Science.gov (United States)

    Lehner, Adam; Kaszas, Zita; Murber, Akos; Rigo, Janos; Urbancsek, Janos; Fancsovits, Peter

    2017-08-01

    Culturing embryos in groups is a common practice in mammalian embryology. Since the introduction of different microwell dishes, it is possible to identify oocytes or embryos individually. As embryo density (embryo-to-volume ratio) may affect the development and viability of the embryos, the purpose of this study was to assess the effect of different embryo densities on embryo quality. Data of 1337 embryos from 228 in vitro fertilization treatment cycles were retrospectively analyzed. Embryos were cultured in a 25 μl microdrop in a microwell group culture dish containing 9 microwells. Three density groups were defined: Group 1 with 2-4 (6.3-12.5 μl/embryo), Group 2 with 5-6 (4.2-5.0 μl/embryo), and Group 3 with 7-9 (2.8-3.6 μl/embryo) embryos. Proportion of good quality embryos was higher in Group 2 on both days (D2: 18.9 vs. 31.5 vs. 24.7%; p Culturing 5-6 embryos together in a culture volume of 25 μl may benefit embryo quality. As low egg number, position, and distance of the embryos may influence embryo quality, results should be interpreted with caution.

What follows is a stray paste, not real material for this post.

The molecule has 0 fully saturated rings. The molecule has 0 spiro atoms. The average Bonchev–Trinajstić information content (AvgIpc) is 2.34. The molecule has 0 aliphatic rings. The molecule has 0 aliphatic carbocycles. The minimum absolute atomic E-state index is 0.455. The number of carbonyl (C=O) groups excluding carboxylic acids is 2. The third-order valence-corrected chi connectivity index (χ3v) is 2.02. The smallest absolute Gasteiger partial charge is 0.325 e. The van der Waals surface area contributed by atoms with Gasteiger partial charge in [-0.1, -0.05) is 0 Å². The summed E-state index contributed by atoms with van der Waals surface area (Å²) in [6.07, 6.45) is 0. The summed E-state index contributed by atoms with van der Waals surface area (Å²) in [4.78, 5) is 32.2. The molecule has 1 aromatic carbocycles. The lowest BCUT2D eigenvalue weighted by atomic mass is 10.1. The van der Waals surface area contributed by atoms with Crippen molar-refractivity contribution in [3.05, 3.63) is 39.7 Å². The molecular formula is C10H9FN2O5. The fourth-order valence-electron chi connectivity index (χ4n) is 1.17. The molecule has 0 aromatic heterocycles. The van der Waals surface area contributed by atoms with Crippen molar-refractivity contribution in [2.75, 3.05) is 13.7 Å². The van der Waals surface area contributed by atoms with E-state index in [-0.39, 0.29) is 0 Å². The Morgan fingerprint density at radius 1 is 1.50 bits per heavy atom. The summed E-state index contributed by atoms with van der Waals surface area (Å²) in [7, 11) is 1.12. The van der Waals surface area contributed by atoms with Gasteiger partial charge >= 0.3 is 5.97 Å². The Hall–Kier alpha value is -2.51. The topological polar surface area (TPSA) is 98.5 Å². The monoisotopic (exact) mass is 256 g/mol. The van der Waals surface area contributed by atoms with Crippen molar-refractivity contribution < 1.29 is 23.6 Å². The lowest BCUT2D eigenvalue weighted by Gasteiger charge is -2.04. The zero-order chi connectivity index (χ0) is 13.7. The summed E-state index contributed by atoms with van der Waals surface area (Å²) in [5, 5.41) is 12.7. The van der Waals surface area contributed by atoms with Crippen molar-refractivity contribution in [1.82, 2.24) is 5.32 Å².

11. Chromatin fibers are formed by heterogeneous groups of nucleosomes in vivo.

    Science.gov (United States)

    Ricci, Maria Aurelia; Manzo, Carlo; García-Parajo, María Filomena; Lakadamyali, Melike; Cosma, Maria Pia

    2015-03-12